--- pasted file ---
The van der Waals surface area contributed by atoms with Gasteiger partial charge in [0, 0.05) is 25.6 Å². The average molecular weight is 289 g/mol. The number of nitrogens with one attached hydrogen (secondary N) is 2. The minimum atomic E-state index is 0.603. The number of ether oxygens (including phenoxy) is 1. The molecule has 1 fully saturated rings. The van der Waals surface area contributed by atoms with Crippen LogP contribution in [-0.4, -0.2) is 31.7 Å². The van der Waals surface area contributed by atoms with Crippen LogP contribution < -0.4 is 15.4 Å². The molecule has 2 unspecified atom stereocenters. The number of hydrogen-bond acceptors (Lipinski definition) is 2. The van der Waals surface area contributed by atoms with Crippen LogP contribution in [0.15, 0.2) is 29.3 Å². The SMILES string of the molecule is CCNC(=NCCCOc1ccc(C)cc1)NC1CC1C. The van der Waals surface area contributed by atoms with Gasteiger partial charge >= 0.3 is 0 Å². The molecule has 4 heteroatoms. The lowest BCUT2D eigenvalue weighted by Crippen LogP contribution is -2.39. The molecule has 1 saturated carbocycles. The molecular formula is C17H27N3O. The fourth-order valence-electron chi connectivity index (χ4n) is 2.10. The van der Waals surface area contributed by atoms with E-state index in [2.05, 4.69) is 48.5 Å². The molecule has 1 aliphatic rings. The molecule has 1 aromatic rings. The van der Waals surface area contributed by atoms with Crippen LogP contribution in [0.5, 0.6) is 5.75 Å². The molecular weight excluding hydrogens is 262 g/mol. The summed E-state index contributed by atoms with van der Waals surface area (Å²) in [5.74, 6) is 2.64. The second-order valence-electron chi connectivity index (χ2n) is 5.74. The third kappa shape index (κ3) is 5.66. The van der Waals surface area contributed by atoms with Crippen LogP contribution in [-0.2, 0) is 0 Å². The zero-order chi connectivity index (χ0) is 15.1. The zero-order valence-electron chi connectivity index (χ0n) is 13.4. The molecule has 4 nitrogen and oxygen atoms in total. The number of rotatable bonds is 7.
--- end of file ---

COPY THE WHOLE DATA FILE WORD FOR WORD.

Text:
The van der Waals surface area contributed by atoms with Gasteiger partial charge in [0, 0.05) is 25.6 Å². The average molecular weight is 289 g/mol. The number of nitrogens with one attached hydrogen (secondary N) is 2. The minimum atomic E-state index is 0.603. The number of ether oxygens (including phenoxy) is 1. The molecule has 1 fully saturated rings. The van der Waals surface area contributed by atoms with Crippen LogP contribution in [-0.4, -0.2) is 31.7 Å². The van der Waals surface area contributed by atoms with Crippen LogP contribution < -0.4 is 15.4 Å². The molecule has 2 unspecified atom stereocenters. The number of hydrogen-bond acceptors (Lipinski definition) is 2. The van der Waals surface area contributed by atoms with Crippen LogP contribution in [0.15, 0.2) is 29.3 Å². The SMILES string of the molecule is CCNC(=NCCCOc1ccc(C)cc1)NC1CC1C. The van der Waals surface area contributed by atoms with Gasteiger partial charge >= 0.3 is 0 Å². The molecule has 4 heteroatoms. The lowest BCUT2D eigenvalue weighted by Crippen LogP contribution is -2.39. The molecule has 1 saturated carbocycles. The molecular formula is C17H27N3O. The fourth-order valence-electron chi connectivity index (χ4n) is 2.10. The van der Waals surface area contributed by atoms with E-state index in [2.05, 4.69) is 48.5 Å². The molecule has 1 aliphatic rings. The molecule has 1 aromatic rings. The van der Waals surface area contributed by atoms with Crippen LogP contribution in [0.5, 0.6) is 5.75 Å². The molecular weight excluding hydrogens is 262 g/mol. The summed E-state index contributed by atoms with van der Waals surface area (Å²) in [5.74, 6) is 2.64. The second-order valence-electron chi connectivity index (χ2n) is 5.74. The third kappa shape index (κ3) is 5.66. The van der Waals surface area contributed by atoms with Crippen LogP contribution in [-0.2, 0) is 0 Å². The zero-order chi connectivity index (χ0) is 15.1. The zero-order valence-electron chi connectivity index (χ0n) is 13.4. The molecule has 4 nitrogen and oxygen atoms in total. The number of rotatable bonds is 7.